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Sri Lanka revenues Rs158.7bn in Jan 2023 up 51-pct

ECONOMYNEXT – Sri Lanka’s government revenues were 158.7 billion rupees in January 2023 but expenditure and debt service remained high, Cabinet spokesman Minister Bandula Gunawardana said.

In January 2022 total revenues were Rs104.5 billion according to central bank data.

Sri Lanka’s tax revenues have risen sharply amid an inflationary blow off which had boosted nominal GDP while President Ranil Wickremesinghe has also raised taxes.

Departing from a previous strategy advocated by the IMF expanding the state and not cutting expenses, called revenue based fiscal consolidation, he is attempting to do classical fiscal consolidation with spending restraint.

President Ranil Wickremesinghe has presented a note to cabinet requesting state expenditure to be controlled, Gunawardana told reporters.

State Salaries cost 87.4 billion rupees.

Pensions and income supplements (Samurdhi program) were29.5 billion rupees.

Other expenses were 10.8 billion rupees.

Capital spending was   21 billion rupees.

Debt service was 377.6 billion rupees for January which has to be done with borrowings from Treasury bills, bonds and a central bank provisional advance of 100 billion rupees, Gunawardana said.

Interest costs were not separately given. (Colombo/Feb05/2023)

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Sri Lanka’s Ceylon Tea prices down for second week

ECONOMYNEXT – Sri Lanka’s Ceylon Tea prices fell for the second week at an auction on January 31, with teas from all elevations seeing a decline, data showed.

“In retrospect, the decline in prices would be a price correction owing to the overall product quality and less interest from some key importers due to the arrival of cargo at destinations ahead of schedule,” Forbes and Walker tea brokers said.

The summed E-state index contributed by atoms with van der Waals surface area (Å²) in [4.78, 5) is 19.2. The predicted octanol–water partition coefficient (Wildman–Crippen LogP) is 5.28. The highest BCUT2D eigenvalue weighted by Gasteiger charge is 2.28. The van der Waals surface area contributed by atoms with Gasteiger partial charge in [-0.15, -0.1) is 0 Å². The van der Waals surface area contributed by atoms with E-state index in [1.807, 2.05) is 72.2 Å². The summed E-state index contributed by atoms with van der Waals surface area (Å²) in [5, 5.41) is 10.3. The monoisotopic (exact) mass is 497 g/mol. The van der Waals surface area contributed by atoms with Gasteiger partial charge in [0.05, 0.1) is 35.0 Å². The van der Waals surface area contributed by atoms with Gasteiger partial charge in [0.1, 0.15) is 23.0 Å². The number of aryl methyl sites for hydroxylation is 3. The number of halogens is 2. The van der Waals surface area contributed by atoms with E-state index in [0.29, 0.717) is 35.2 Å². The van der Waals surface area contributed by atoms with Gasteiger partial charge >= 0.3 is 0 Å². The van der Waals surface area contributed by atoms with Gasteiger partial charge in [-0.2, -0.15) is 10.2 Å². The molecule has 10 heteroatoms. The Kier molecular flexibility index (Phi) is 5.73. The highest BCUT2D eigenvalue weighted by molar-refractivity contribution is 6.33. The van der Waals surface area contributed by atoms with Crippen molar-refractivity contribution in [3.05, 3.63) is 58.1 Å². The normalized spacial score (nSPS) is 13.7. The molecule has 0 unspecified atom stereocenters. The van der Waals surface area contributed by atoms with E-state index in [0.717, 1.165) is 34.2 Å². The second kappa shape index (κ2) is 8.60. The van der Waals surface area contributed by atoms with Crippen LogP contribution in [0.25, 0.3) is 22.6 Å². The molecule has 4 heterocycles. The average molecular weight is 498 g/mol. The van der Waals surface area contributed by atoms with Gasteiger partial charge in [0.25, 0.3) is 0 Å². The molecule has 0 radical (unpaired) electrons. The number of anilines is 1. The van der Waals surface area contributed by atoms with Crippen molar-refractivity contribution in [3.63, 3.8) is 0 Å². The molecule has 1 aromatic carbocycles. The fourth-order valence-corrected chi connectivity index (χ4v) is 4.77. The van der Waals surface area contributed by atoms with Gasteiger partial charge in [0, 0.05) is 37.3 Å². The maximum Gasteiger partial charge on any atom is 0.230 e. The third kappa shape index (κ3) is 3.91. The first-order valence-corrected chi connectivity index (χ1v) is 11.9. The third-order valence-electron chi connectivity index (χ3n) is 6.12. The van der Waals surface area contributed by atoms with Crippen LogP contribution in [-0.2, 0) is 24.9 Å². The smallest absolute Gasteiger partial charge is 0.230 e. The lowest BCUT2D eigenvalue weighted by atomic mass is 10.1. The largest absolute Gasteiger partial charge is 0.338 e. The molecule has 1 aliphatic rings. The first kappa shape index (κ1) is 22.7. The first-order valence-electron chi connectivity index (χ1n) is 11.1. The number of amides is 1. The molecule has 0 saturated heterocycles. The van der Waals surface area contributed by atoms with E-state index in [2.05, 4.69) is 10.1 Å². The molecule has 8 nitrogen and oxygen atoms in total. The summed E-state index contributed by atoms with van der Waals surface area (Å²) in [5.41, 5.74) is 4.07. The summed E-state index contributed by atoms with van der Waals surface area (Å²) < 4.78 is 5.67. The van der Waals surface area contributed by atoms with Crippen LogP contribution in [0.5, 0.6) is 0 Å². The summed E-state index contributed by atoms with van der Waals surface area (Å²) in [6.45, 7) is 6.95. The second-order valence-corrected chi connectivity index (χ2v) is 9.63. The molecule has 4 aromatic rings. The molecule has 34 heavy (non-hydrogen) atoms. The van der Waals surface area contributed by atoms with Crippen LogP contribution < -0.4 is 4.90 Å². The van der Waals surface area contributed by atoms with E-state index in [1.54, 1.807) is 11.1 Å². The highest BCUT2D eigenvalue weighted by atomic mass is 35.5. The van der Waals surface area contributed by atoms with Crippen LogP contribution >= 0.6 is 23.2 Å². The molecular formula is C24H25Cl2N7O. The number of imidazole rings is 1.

The weekly sale average fell from 1475.79 rupees to 1465.40 rupees from a week ago, according to data from Ceylon Tea Brokers.

The tea prices are down for two weeks in a row.

High Growns

The High Grown sale average was down by 20.90 rupees to 1380.23 rupees, Ceylon Tea Brokers said.

High grown BOP and BOPF was down about 100 rupees.

“Ex-Estate offerings which totalled 0.75 M/Kg saw a slight decline in quality over the previous week” Forbes and Walker said.

OP/OPA’s in general were steady to marginally down.

Low Growns

In Low Grown Teas, FBOP 1 was down by 100 rupees and FBOP was down by 50 rupees while PEK was up by 150 rupees.

The Low Growns sale average was down by 8.55 rupees to 1547.93 rupees.

A few select Best BOP1s along with Below Best varieties maintained.

OP1                     Select Best OP1’s were steady, whilst improved/clean Below Best varieties maintained.   Others and poorer sorts were easier.

PEKOE                 Well- made PEK/PEK1s in general were steady, whilst others and poorer sorts were down.

Leafy and Semi Leafy catalogues met with fair demand,” Forbes and Walker brokers said.

“However, the Small Leaf and Premium catalogues continued to decline.

“Shippers to Iran were very selective, whilst shippers to Türkiye and Russia were fairly active.”

This week  2.2 million Kilograms of Low Growns were sold.

Medium Growns

Medium Grown BOP and BOPF fell by around 100 rupees

The Medium Growns sale average was down by 33.40 rupees to 1199.4 rupees.

“Medium CTC teas in the higher price bracket witnessed a similar trend, whilst teas at the lower end were somewhat maintained subject to quality,” Forbes and Walker brokers said.

“Improved activity from the local trade and perhaps South Africa helped to stabilize prices to some extent.”

OP/OPA grades were steady while PEKOE/PEKOE1 were firm, while some gained 50-100 rupees at times.

Well-made FBOP/FBOPF1’s were down by 50-100 rupees per kg and more at times.

(Colombo/Feb 5/2023)